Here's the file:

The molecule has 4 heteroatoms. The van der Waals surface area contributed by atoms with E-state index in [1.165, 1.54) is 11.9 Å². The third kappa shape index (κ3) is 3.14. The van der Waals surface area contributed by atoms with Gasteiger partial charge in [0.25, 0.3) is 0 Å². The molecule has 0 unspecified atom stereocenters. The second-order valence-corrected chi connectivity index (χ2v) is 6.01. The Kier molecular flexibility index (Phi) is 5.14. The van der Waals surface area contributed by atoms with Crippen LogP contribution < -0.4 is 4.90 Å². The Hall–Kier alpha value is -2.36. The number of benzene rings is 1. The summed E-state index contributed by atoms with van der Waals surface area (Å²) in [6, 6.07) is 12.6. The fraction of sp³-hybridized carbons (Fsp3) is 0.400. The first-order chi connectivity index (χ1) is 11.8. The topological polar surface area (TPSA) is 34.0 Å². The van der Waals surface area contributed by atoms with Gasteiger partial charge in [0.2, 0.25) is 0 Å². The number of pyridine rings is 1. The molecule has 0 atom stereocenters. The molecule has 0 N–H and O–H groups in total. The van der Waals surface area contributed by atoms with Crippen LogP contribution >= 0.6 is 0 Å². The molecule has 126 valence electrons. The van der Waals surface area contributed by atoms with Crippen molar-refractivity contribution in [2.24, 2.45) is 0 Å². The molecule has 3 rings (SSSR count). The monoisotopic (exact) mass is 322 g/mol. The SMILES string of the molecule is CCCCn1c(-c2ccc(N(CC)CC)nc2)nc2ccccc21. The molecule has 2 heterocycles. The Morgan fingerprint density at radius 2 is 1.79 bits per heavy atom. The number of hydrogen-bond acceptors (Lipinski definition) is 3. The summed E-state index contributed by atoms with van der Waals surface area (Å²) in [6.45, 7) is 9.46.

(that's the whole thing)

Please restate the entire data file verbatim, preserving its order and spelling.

The molecule has 4 heteroatoms. The van der Waals surface area contributed by atoms with E-state index in [1.165, 1.54) is 11.9 Å². The third kappa shape index (κ3) is 3.14. The van der Waals surface area contributed by atoms with Gasteiger partial charge in [0.25, 0.3) is 0 Å². The molecule has 0 unspecified atom stereocenters. The second-order valence-corrected chi connectivity index (χ2v) is 6.01. The Kier molecular flexibility index (Phi) is 5.14. The van der Waals surface area contributed by atoms with Crippen LogP contribution < -0.4 is 4.90 Å². The Hall–Kier alpha value is -2.36. The number of benzene rings is 1. The summed E-state index contributed by atoms with van der Waals surface area (Å²) in [6, 6.07) is 12.6. The fraction of sp³-hybridized carbons (Fsp3) is 0.400. The first-order chi connectivity index (χ1) is 11.8. The topological polar surface area (TPSA) is 34.0 Å². The van der Waals surface area contributed by atoms with Gasteiger partial charge in [0.2, 0.25) is 0 Å². The number of pyridine rings is 1. The molecule has 0 atom stereocenters. The molecule has 0 N–H and O–H groups in total. The van der Waals surface area contributed by atoms with Crippen LogP contribution >= 0.6 is 0 Å². The molecule has 126 valence electrons. The van der Waals surface area contributed by atoms with Crippen molar-refractivity contribution in [2.24, 2.45) is 0 Å². The molecule has 3 rings (SSSR count). The monoisotopic (exact) mass is 322 g/mol. The SMILES string of the molecule is CCCCn1c(-c2ccc(N(CC)CC)nc2)nc2ccccc21. The molecule has 2 heterocycles. The Morgan fingerprint density at radius 2 is 1.79 bits per heavy atom. The number of hydrogen-bond acceptors (Lipinski definition) is 3. The summed E-state index contributed by atoms with van der Waals surface area (Å²) in [6.45, 7) is 9.46.